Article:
By Brooklyn Draisey
Researchers in Tennessee have stumbled upon a process that could revolutionize the ethanol business in Iowa.
Scientists at Oak Ridge National Laboratory, a nanoscience user facility owned by the Department of Energy, found a process of using electricity, carbon dioxide dissolved in water, and a special surface made of tiny spikes of carbon and copper to create ethanol.
Adam Rondinone, a senior staff scientist at Oak Ridge, said this process was discovered while testing a hypothesis about controlling complex reaction mechanisms. They were expecting to convert carbon dioxide dissolved in water to a simple alcohol, such as methanol, but got ethanol instead.
“This is surprising because in order to take a single carbon molecule, which is carbon dioxide, and convert it to a two-carbon molecule, which is ethanol, requires an additional step of a carbon-to-carbon bond forming,” he said. “We didn’t think it was going to happen under these conditions.”
Carbon dioxide was chosen for the test because of the environmental impact it has, and it would be beneficial to recycle it instead of letting it out into the air, Rondinone said.
The two major materials needed for this process, other than the surface, are carbon dioxide and electricity. Luckily, UI finance Professor Thomas Rietz said, Iowa has an abundance of both of those things.
Wind turbines often have an excess of energy because of inconsistent demand, and the original process of making ethanol with corn creates carbon dioxide as a waste product. This process could take that currently useless carbon dioxide and put it toward making more ethanol.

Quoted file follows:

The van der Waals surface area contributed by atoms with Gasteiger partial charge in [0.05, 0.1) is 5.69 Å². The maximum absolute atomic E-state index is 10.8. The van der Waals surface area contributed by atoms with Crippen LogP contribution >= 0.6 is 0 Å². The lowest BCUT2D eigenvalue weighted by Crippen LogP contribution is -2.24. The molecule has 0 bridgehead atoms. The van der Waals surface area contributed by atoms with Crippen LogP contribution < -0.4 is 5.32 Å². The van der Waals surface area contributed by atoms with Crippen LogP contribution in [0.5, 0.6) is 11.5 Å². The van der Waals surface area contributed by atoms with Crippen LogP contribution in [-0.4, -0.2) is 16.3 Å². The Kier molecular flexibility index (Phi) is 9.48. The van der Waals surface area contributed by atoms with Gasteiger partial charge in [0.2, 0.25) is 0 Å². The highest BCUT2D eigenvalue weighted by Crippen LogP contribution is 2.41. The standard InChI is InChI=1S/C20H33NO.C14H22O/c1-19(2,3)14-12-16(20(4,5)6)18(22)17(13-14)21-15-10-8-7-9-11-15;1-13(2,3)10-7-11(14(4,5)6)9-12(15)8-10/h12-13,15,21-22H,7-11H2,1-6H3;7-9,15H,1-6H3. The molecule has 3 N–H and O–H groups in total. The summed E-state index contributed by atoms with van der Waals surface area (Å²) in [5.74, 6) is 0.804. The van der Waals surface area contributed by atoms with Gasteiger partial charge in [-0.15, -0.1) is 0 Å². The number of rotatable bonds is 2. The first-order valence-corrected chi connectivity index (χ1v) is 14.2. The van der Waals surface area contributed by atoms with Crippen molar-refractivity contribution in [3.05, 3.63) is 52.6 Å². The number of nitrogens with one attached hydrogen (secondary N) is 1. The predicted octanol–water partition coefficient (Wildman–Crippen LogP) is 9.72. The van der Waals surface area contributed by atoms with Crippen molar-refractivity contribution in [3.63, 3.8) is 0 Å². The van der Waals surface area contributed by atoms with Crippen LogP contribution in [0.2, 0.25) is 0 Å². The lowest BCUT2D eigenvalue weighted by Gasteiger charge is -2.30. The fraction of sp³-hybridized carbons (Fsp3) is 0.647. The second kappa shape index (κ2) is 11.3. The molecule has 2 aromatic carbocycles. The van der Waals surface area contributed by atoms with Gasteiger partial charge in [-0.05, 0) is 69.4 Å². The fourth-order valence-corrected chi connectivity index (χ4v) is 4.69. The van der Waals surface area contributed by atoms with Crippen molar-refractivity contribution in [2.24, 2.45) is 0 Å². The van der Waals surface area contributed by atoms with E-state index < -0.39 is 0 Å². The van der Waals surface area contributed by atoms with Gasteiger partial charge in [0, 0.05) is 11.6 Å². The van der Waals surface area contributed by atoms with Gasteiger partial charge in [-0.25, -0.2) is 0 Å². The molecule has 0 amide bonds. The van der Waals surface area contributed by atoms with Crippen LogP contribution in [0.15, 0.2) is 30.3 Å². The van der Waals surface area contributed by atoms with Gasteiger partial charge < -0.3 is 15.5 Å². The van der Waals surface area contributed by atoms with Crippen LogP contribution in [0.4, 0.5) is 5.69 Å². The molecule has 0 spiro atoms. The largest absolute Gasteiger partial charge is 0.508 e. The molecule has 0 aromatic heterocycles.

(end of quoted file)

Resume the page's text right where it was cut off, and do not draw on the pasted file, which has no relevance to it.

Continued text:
“The advantage of doing this process is you could essentially stabilize the electric grid whenever there’s excess supply …” he said. “You could soak it up with the process and create a fuel that we could use right now in our current infrastructure.”
UI students worked with Oak Ridge from September through December 2017 through a course in the Master of Business Administration degree to research the possible financial viability of this process, and their initial results were promising.
Rondinone said there is a real business opportunity to pair wind resources with ethanol production to make some money.
“It could be as far-reaching as the creation of jobs, it could be profitable for people who wouldn’t normally be in the ethanol industry, it could help farmers, and anyone who really has the resources to pair with Oak Ridge and use this technology,” said Curt Braverman, one of the four students involved in the investigation.
According to the Iowa Corn Promotion Board, “Iowa leads the nation in ethanol production, creating nearly 30 percent of all U.S. ethanol.”
This process will help both the environment and could help the wallets of ethanol producers, Rietz said.
“It’s within the realm of possibility that this thing could be financially feasible,” he said.
This process is still very new, Rondinone said, so nothing is certain yet. Right now, Oak Ridge is working on making process better for commercial use by figuring out how to make the surface larger, how to keep it going longer, and how they can make it cheaper. He noted that this is one of the many projects taxpayers’ dollars are going towards.